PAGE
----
The Calvinist philosopher James K.A. Smith has written a clever blogpost on N.T. Wright’s How God Became King: The Forgotten Story of the Gospels. Smith’s main frustration with Wright is the following: Continue reading
(Examination of Conscience continued:)
The Invocation of the Holy Spirit
All instructions on Confession agree that one ought to begin the examination of conscience by calling the Holy Spirit, the Paraclete to one’s aid. This helps us to see the vital point that we must examine our consciences with our hearts full of faith. We must try to look on ourselves as it were with God’s eyes. God knows the graces that He has abundantly sowed in our hearts that they might bear fruit, that they might conform us every more clearly to the image of His Son. The Son of God desires to be able to recognize in us friends and brothers. The Holy Spirit has filled us with His gifts that in our daily work we might ever more become instruments of His love. If one realizes this then one will see how far short of the ideal one falls. Even if one confesses regularly one will see how numerous were the sins of omissions one committed, how many graces one squandered, how bitterly (in human terms) one’s conduct must have disappointed God. The saints wept bitter tears over their sinfulness. They did not do so out of unhealthy exaggeration, but out of a deep knowledge of their souls, a bright light helped them to see their own unworthiness. If we ask Him, God will give this light to us as well.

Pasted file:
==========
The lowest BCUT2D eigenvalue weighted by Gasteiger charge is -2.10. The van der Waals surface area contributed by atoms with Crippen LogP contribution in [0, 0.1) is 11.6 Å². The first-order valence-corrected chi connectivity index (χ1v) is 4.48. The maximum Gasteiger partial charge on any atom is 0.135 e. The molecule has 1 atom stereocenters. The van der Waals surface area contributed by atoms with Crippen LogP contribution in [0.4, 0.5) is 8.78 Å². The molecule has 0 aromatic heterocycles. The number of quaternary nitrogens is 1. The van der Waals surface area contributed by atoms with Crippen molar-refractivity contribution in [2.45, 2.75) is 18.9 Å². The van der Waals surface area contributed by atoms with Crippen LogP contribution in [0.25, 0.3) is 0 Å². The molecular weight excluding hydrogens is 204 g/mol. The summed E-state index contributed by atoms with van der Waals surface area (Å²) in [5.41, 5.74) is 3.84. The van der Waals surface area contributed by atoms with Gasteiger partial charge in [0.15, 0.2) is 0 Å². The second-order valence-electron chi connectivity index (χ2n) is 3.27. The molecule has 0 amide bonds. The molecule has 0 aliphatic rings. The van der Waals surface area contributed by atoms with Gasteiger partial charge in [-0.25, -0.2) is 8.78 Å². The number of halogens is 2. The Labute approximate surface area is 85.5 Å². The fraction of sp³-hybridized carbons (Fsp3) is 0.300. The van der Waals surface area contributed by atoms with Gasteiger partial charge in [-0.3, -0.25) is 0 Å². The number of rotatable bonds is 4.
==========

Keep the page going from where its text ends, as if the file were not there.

(to be continued)
The man went away and told the Jews that it was Jesus who had healed him. And this was why the Jews persecuted Jesus, because he did this on the sabbath. But Jesus answered them, “My Father is working still, and I am working.” (John 5:15-17)
Charity alone is his changeless and eternal rest, his eternal and changeless tranquillity, his eternal and changeless Sabbath [. . .] For his charity is his very will and also his very goodness, and all this is nothing but his being. (St Aelred of Rievaulx, Speculum Caritatis I,19)
It is hard to fathom the enormity of accusing the Eternal Son of breaking the Sabbath. He IS the Sabbath. In Him the Father rests with infinite contentment, and together they breath that eternal sigh of love fulfilled that is the Holy Spirit. All of creation is ordered to entry into that seventh day of the Divine Life. The Son longs to give us a share of His eternal rest, but we have turned against that rest, through our sins we have banished ourselves to a world of toil and trouble. And so He is still at work He comes into the world to create us all over again, to liberate us from the task-masters of Egypt, and bring us into the promised land of the true and eternal Sabbath.
The healing of the cripple in John 5 is a sign of this new creation that God has already begun to make. And for this they accuse Him of breaking the Sabbath! But isn’t the accusation that the Pharisees make one that we make as well? I was thinking of this other day when I was complaining in my heart about some minor bureaucratic frustration; wasn’t I in fact telling Our Lord, ‘stop breaking my Sabbath’? He is at work in our lives; everything that His providence ordains for us is meant to help to create us anew, to destroy the old man and his works and bring the new man to life, so that we may enter ever more into that eternal rest which is the very life of the Triune God.